For me, one of the biggest ways to not fall in these traps is to not dwell on #2. Instead of looking for a win when role-playing, I am looking at trying to tell a good story with my friends. If that means my character ends up being more inept that I really would like, so what? If that means, my character has to fail spectacularly to move the story forward in unexpected ways, that is fine too.

    My two questions for the community out there are:
    1) How do you avoid the trap of feeling your character is only successful if you are winning at what you are doing?
    2) As a GM, how do you encourage your players to not fall into this trap and to get enjoyment out of facing setbacks?

  • Fitz

    @forged – Berry berry interesting… So let me work through this a bit.

    1) “Well, what is heroic in being defeated (even if solely for just one combat)?” Even heroes fail. Without failing, what makes one success any different from any other? For me, failing makes the successes that much sweeter.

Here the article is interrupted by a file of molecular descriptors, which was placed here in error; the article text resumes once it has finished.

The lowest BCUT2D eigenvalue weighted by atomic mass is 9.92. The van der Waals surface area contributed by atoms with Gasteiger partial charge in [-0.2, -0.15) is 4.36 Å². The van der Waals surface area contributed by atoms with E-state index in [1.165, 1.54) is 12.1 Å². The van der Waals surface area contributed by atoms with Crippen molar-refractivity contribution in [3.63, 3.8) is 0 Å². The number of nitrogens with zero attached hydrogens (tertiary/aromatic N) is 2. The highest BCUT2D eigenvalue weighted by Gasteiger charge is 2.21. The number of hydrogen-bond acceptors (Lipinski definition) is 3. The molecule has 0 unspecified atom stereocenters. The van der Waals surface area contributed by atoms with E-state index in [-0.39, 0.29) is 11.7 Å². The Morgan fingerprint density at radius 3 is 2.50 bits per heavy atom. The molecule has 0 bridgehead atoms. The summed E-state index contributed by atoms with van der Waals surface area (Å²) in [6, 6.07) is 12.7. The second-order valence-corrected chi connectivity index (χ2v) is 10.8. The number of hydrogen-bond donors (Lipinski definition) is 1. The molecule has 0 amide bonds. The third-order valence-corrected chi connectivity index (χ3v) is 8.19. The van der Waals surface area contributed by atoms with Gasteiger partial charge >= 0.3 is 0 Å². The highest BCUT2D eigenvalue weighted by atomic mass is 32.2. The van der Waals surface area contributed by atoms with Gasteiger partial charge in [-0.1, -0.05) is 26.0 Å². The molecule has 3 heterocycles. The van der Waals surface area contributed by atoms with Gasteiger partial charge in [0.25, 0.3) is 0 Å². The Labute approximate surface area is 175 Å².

2) What is the winning side? Hopefully the heroes are on the winning side – but sometimes they must be tested to see if they truly believe what they truly believe… Testing those beliefs is just as important as “winning” in my book.

    3) And you definitely want your heroes to succeed. But measuring successes has to be a big part of gaming. And if everybody succeeds all the time, how do you determine what actually matters?

    It’s definitely tough to retrain folks to treat gaming (RPGs) as more of a collaboration and less competition. I’ve seen some efforts lately towards “team roleplaying” where you have two teams attempting to out-maneuver each other, but I think that goes the wrong way. So I don’t know how to encourage it – obviously we’ve seen issues even in our gaming with encouraging that sort of behavior…
    Fitz recently posted…Interview: Johnn Four of Roleplaying Tips and Gamer LifestyleMy Profile